What’s driving some local women to choose home births?
Halfway through her first pregnancy, Doña Bumgarner made a bold move: she decided to give labor and deliver in her own home. Not only was she rising above common cultural fears about the safety of homebirth (what if the baby is breech, or not breathing? What if the mother hemorrhages?), she was choosing to undertake the toughest, messiest, most primal work a woman’s body can do—without monitors and painkillers at the ready.
Her choice was unorthodox even in rootsy Santa Cruz, where a landslide majority of births happen in hospitals. In the 11-year period charted by the County of Santa Cruz Health Services Agency’s 2010 report, a mere 2 percent of babies were born outside of a hospital—and that’s double the national average. The U.S. Centers for Disease Control and Prevention report that nationwide, the percentage of out-of-hospital births has remained about 1 percent for several decades.
To choose homebirth is to stand against a norm. What motivated Bumgarner’s choice? She was driven, at first, by dissatisfaction with her family practice doctor. She wanted holistic care that addressed her needs as a pregnant woman—her health, her emotions, and her questions as a first-time mom—rather than a myopic focus on the baby. “In birthing, there are two people involved,” Bumgarner says.
A graduate student in Green Business and a former project manager for Apple, Bumgarner took the initiative and put her research skills to work. She began by browsing the website for the Birth Network of Santa Cruz County, birthnet.org, which led her to Joscelyn Grote, a licensed midwife who attends homebirths. “We just clicked,” Bumgarner recalls. “Our first in-office meeting was two hours long, versus 15 minutes with my regular doctor. She included my partner Gary and gave us a lot of information.”
Her curiosity was quenched as every follow-up “topic appointment” provided in-depth information and personalized care. “Joscelyn talked about pros and cons, and gave us research so we could make informed decisions,” says Bumgarner. “She gave advice but said, ‘You need to make your own decision.’”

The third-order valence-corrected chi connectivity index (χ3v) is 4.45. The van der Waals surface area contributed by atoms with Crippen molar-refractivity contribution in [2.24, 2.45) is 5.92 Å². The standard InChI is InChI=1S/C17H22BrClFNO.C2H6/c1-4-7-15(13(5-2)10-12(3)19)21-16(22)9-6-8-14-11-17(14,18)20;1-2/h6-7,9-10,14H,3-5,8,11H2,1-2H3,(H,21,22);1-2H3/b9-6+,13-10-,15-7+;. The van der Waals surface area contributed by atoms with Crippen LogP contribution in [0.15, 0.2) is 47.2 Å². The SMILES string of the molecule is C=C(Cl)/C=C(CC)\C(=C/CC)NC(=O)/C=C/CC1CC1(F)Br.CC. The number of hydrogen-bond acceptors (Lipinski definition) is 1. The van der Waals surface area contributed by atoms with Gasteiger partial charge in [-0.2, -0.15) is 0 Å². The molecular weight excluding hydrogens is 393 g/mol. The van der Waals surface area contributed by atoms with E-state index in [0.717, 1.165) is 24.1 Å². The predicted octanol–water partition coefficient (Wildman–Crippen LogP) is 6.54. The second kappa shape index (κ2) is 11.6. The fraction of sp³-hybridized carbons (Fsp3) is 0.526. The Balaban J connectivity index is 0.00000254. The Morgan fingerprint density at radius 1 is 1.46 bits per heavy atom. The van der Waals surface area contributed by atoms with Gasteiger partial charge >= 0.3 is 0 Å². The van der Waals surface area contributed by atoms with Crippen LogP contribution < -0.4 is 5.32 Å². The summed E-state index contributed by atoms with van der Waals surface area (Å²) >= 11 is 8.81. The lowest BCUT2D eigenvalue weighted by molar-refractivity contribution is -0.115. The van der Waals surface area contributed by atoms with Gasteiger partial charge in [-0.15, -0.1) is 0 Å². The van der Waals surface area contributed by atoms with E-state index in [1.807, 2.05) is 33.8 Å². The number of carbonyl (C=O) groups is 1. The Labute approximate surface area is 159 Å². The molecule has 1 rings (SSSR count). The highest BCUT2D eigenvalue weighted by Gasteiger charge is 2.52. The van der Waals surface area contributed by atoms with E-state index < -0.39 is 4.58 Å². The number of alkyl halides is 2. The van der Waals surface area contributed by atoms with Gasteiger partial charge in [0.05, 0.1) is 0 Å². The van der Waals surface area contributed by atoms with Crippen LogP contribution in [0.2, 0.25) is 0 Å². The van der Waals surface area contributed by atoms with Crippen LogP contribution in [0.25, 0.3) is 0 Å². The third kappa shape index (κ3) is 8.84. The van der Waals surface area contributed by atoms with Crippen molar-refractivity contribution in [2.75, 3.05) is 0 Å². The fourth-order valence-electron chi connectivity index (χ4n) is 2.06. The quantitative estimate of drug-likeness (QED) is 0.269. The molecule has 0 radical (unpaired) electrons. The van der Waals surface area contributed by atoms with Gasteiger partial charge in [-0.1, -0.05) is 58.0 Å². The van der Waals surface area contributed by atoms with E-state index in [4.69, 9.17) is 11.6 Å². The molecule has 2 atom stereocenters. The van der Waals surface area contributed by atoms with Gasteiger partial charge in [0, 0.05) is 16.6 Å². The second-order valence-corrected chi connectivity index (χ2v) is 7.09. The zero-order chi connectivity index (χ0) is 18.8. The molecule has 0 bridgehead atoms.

Homebirth midwives tend to the essentials by checking the baby’s heartbeat and examining the mom. They can refer a woman for a genetic screening, ultrasounds, and diagnostics. And they often dig deeper—getting to know the mom’s support system, making nutritional and herbal recommendations, and being on-call 24/7 during pregnancy.
Midwives are on staff at local hospitals, meaning a woman can have a midwife as well as constant high-tech monitoring, painkillers, and OB-GYN care all provided in the same place. Yet, some women feel hospital births involve unnecessary interventions and prefer to labor at home as a result. “Lots of moms’ lives get saved because of surgical interventions and technology,” acknowledges Bumgarner, adding,“[But] in the hospital process there’s Step A, and Step B, and Step C, and if your body doesn’t conform to those steps, they suggest, ‘Maybe you’d like to try this painkiller.’ When you’re in labor, you’re really vulnerable to suggestions, instead of being empowered to say, ‘Here are some other things I could try instead of Pitocin.’”
Cost is another primary consideration when it comes to deciding between a home or hospital birth. An entire home birth package—from prenatal to after-birth care—totals about $4,500, which may or may not be covered by insurance. Sutter Hospital’s perinatal director Jackie Sterling explains that the cost of a hospital birth varies depending on the patient’s insurance coverage, and that the hospital offers a charity care program for patients who qualify.
Grote, Bumgarner’s midwife, believes a general lack of information and awareness leads many to be parents to see hospital births as the more economic option. “People research that new car that they buy, or their computer, or their hair care product,” says Grote, “but when it comes to birth, people have a kind of blind faith. I can’t tell you how many moms deliver at a hospital because they think their insurance is going to cover it, and they don’t know their plan, and their bill ends up being much higher than if they just cash paid for a homebirth.”
For many couples, public assistance can be a clutch factor. Santa Cruz resident Prema Arhin is eight months pregnant; she and her husband Kojo were both born at home and believe in natural childbirth. But they’ve chosen Sutter Hospital as their child’s birthplace for three reasons: it’s homey, with birthing tubs and made-to-order room service; it’s an alternative to their apartment; and, perhaps most important, Medi-Cal covers it.
Arhin feels that hospitals overuse interventions like epidurals and Cesarean sections and “influence women into making those decisions.” But Medi-Cal—which underwrote 51 percent of the county’s births in 2009—doesn’t pay for homebirth. Arhin plans to labor at home as long as possible before delivering at Sutter.
“Birth is going to bring us to our knees no matter what happens,” Grote says. “The integrity of the approach is the only thing we have control of. We’re safeguarding an approach where the woman can say, ‘I made that choice,’ as opposed to, ‘What just happened to me?’”
Photo Credit: Kelly Valliancourt
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